DR Congo warns Rwanda of 'rupture' over rebellion backing
06/20/2012 23:00 GMT
UNITED NATIONS, June 20, 2012 (AFP) - Democratic Republic of Congo warned Wednesday that the presence of Rwandan fighters in an anti-government mutiny could unleash new hostilities between the neighbors.
DR Congo Foreign Minister Raymond Tshibanda said in a letter to the UN Security Council that evidence of Rwandan involvement meant the crisis in the east of his country was "evolving dangerously toward a rupture of the peace" between the two.
Tshibanda demanded that the 15-nation Security Council "remind Rwanda of its international obligations and demand the immediate and unconditional withdrawal of armed forces members hiding in the ranks of the rebellion."
The DR Congo government has stepped up complaints in recent weeks about Rwanda's link to the mutineers -- followers of Bosco Ntaganda, a renegade general wanted by the International Criminal Court.
Rwanda, which has regularly been involved in affairs in DR Congo since Rwanda's 1994 genocide, strongly denies supporting Ntaganda or the rebels.
A report by a UN group of experts on DR Congo has prepared a report for a UN sanctions committee which diplomats says supports the accusations against Rwanda.
An estimated few hundred fighters are now holed up in the Virunga national park in eastern Congo, near the frontier with Rwanda, according to the government.
Tshibanda said between 200 and 300 of the rebels were recruited in Rwanda and some were minors.
"It appears that Rwandan territory was used to prepare and perpetrate a conspiracy which, having started as a simple mutiny, is evolving dangerously toward a rupture of the peace between two countries," the minister said in the letter.
The rebel fighters were incorporated into the DR Congo army in 2009 as part of a peace deal in the troubled, mineral-rich eastern region. They quit the army this year in a dispute over salaries and poor conditions.
UN Security Council sanctions experts have prepared a report which DR Congo ambassador Ileka Atoki said "documented military support coming from Rwanda to the so-called mutineers."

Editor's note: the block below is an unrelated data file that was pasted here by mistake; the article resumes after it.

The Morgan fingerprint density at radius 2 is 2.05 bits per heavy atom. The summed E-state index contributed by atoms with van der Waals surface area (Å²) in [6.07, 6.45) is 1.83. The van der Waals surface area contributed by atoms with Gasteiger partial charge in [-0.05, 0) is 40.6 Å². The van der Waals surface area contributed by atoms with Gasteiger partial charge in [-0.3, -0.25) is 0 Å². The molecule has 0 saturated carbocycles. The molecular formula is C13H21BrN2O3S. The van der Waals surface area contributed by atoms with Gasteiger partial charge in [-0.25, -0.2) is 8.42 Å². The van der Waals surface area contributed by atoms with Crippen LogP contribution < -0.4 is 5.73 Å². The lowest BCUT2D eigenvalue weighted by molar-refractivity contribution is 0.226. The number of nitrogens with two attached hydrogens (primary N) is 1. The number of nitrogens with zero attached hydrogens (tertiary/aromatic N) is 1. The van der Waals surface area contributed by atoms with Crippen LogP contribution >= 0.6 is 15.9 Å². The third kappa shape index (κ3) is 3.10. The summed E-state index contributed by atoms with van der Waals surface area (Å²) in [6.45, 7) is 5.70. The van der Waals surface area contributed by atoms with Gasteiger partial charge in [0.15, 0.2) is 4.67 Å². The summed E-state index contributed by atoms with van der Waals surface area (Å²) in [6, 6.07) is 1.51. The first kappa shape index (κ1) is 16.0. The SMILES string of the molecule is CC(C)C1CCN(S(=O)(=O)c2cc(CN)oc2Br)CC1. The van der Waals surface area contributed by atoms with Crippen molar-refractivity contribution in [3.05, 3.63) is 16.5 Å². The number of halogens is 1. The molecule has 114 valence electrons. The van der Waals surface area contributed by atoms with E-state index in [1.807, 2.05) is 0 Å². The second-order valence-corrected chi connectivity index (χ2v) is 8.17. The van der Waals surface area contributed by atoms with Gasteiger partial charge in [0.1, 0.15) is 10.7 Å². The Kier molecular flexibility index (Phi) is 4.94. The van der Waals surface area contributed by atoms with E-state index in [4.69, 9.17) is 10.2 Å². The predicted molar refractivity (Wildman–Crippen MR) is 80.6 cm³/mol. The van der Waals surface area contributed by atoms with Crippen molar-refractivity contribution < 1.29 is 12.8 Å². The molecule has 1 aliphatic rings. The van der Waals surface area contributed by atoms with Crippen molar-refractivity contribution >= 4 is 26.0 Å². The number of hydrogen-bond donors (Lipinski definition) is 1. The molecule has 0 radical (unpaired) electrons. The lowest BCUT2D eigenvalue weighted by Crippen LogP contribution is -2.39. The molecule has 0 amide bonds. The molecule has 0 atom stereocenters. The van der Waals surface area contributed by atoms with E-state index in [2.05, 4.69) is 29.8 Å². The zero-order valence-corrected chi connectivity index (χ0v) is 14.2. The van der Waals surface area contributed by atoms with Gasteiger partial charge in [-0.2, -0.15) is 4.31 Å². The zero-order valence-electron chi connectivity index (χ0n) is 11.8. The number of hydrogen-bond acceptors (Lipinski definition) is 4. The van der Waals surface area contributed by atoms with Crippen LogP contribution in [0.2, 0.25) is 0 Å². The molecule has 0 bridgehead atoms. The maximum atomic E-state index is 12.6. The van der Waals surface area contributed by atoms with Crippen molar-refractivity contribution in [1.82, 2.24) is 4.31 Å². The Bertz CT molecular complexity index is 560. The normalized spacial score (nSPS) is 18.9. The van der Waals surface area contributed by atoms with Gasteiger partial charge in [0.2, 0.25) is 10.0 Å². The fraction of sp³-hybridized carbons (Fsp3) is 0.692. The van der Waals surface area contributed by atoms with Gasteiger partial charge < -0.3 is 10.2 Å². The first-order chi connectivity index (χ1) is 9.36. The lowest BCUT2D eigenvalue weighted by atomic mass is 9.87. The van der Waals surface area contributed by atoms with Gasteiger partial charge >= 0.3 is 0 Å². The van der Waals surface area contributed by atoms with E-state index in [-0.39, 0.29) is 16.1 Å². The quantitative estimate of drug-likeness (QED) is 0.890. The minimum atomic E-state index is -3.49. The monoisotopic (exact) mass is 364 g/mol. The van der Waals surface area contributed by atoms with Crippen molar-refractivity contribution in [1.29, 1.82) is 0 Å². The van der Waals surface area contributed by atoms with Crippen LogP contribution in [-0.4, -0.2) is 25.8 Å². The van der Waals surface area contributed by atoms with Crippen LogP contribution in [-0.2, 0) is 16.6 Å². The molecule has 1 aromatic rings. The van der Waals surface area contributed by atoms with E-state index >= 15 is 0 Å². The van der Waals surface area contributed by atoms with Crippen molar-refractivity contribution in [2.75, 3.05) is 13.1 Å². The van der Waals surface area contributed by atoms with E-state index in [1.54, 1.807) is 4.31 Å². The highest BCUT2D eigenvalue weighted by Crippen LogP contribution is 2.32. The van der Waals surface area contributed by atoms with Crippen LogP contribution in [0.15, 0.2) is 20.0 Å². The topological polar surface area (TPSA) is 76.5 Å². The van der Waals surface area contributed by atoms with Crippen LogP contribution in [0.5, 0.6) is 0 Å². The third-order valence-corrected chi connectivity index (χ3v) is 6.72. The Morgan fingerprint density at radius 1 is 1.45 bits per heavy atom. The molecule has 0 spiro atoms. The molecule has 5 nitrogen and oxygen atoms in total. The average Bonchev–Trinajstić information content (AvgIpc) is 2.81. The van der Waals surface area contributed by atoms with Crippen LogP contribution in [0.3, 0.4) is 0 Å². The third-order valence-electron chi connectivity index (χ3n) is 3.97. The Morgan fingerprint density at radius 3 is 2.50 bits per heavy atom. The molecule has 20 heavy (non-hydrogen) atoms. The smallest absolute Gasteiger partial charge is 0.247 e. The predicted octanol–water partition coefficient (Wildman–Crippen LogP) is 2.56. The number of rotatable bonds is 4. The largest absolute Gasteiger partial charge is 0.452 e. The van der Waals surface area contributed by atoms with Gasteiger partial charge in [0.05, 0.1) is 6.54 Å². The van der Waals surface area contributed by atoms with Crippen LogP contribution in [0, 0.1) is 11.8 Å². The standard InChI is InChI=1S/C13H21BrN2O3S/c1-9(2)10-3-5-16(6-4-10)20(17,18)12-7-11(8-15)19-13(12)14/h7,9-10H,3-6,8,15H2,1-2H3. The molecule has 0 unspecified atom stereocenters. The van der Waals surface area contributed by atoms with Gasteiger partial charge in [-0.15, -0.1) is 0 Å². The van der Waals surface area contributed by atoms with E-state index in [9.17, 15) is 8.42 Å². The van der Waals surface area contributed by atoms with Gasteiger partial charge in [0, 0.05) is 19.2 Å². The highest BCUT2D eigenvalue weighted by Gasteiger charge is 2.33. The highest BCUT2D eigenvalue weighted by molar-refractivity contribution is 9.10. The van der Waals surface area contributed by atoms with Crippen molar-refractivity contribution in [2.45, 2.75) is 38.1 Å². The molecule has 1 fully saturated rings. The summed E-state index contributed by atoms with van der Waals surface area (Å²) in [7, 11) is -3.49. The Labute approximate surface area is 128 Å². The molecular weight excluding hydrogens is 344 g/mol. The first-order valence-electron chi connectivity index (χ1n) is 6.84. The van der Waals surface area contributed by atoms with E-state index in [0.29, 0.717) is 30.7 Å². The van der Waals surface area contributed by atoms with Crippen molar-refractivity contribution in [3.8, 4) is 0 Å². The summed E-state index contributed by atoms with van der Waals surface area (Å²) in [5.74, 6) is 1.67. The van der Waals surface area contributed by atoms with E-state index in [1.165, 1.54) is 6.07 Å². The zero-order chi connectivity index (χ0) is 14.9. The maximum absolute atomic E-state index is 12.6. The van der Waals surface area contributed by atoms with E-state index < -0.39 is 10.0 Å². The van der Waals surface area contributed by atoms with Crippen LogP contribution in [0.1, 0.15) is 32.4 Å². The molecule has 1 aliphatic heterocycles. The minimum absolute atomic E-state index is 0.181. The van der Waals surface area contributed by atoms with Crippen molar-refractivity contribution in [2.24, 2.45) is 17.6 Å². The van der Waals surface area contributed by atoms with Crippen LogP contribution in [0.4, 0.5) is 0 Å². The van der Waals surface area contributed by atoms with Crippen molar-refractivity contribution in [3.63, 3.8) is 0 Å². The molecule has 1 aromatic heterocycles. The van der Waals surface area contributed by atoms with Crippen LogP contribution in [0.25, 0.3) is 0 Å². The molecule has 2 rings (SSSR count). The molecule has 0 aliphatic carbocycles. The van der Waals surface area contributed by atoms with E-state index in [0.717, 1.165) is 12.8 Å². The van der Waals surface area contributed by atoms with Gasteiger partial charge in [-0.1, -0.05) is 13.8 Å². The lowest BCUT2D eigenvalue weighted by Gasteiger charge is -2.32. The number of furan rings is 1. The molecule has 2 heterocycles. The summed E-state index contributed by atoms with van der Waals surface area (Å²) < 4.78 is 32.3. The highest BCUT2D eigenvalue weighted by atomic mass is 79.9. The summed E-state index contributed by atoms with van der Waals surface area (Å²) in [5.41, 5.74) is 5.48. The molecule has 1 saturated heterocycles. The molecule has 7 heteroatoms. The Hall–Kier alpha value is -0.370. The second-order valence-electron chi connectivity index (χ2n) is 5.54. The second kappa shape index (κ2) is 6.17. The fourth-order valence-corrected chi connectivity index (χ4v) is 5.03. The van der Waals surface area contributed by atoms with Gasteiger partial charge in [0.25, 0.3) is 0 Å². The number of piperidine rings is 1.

Atoki and Human Rights Watch said the United States was blocking the report. The United States has strongly denied the charge.
"Weapons, ammunition and recruits are coming in from Rwanda to the mutineers on a daily basis," the ambassador said. "The people of eastern Congo cannot wait a day longer and certainly cannot wait till the United States and other council members find a convenient way to protect Rwanda's reputation."
"The US and other Security Council members should be doing everything they can to expose violations of UN sanctions and the arms embargo, including by Rwanda, and not attempt to cover them up," said Philippe Bolopion Human Rights Watch's UN representative.
"The US is not blocking a report by the DRC group of experts," Payton Knopf, US mission deputy spokesman, said in a statement.
At a UN sanctions committee meeting last week, "the United States asked a number of relevant questions and is carefully studying the information presented by the experts in anticipation of Council discussions on June 26," Knopf added.
"We and the other members of the committee are studying the findings carefully and will continue to discuss their implications once the report is public," he added.
A Security Council diplomat said the report would be published and that UN efforts now are being concentrated on making DR Congo and Rwanda work together to end the rebel threat.
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